They just give warmth to the track, without even putting a preset on there. I just pop the plug-in on the track, and it's a subtle difference, but I can definitely hear it. Actually, I feel it more than I hear it. I think that's what a lot of people were missing, going from hardware to software-based recording. I know I was missing the feel, and the thickness. So my remedy for that has been to use the Neve plugs, and put one on each track. It definitely has made a difference to me.
We were using a Neve, a vintage Neve mic pre with a Neumann U 67. And then we were using one of the Universal Audio 1176s as the limiter. When we mix I really love the [Roland] Dimension D plug-in. We use that a lot, on bass, on vocals. I use that all over the mix.
Because I love the old-school Dimension D, but you don't see them in studios anymore. I was using it as a chorus on bass, for instance, because Jill Scott is very rhythmic. It just helps fatten the bass up, and make it a little bit wider. And it also makes room for her vocal to come out a little bit. Because it basically makes the bass stereo.
I was using the Neve [88RS] channel strip as well. It sounds great. It's really, really close to an actual one, in terms of the color that it gives in the low end.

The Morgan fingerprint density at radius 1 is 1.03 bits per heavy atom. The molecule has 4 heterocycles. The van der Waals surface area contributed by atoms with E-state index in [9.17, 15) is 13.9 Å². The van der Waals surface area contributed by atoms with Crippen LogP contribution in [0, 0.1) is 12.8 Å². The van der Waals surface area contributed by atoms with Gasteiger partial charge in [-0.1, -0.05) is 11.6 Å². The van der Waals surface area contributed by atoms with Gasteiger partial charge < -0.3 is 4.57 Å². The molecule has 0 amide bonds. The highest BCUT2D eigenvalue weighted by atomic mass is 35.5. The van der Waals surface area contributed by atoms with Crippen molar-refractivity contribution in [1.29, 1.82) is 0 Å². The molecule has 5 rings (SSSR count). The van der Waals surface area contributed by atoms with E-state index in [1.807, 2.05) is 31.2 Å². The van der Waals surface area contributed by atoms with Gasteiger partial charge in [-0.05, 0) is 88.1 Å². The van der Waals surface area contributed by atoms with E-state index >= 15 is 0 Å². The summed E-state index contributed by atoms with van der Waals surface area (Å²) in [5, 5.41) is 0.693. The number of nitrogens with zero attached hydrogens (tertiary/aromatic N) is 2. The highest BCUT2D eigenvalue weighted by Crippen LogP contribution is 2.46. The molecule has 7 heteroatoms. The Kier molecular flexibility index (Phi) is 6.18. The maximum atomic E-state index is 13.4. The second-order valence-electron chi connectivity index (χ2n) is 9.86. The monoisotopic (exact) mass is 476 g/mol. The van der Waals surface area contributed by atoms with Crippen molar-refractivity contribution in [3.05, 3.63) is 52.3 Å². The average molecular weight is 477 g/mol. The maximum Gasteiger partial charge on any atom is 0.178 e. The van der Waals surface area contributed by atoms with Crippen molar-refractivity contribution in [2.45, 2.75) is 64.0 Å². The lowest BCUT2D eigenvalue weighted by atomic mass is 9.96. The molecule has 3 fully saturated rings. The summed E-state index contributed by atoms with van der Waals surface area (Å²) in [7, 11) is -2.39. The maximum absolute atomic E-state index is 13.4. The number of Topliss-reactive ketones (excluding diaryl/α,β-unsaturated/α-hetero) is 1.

On the high-end, we were using a vintage mic pre to record vocals, but I also, as an EQ, used the Neve [88RS] channel strip on her, for lead vocals and for background. I used another parametric EQ to carve or shave off, and then I actually put the Neve EQ just for the high end, because the high end on it sounds really good. It just makes it sound clear.
I'm working on Latoya Luckett, India.Arie, Jordan Knight from New Kids on the Block, Jennifer Hudson, Anthony Hamilton—I'm just looking at my schedule right now…
And then of course we're working on Musiq’s new album, and working on Jill's new album.
"[On Jill Scott’s vocals] we were using one of the Universal Audio 1176s as the limiter. When we mix I really love the [Roland] Dimension D plug-in. We use that a lot, on bass, on vocals. I use that all over the mix." —Sean Tallman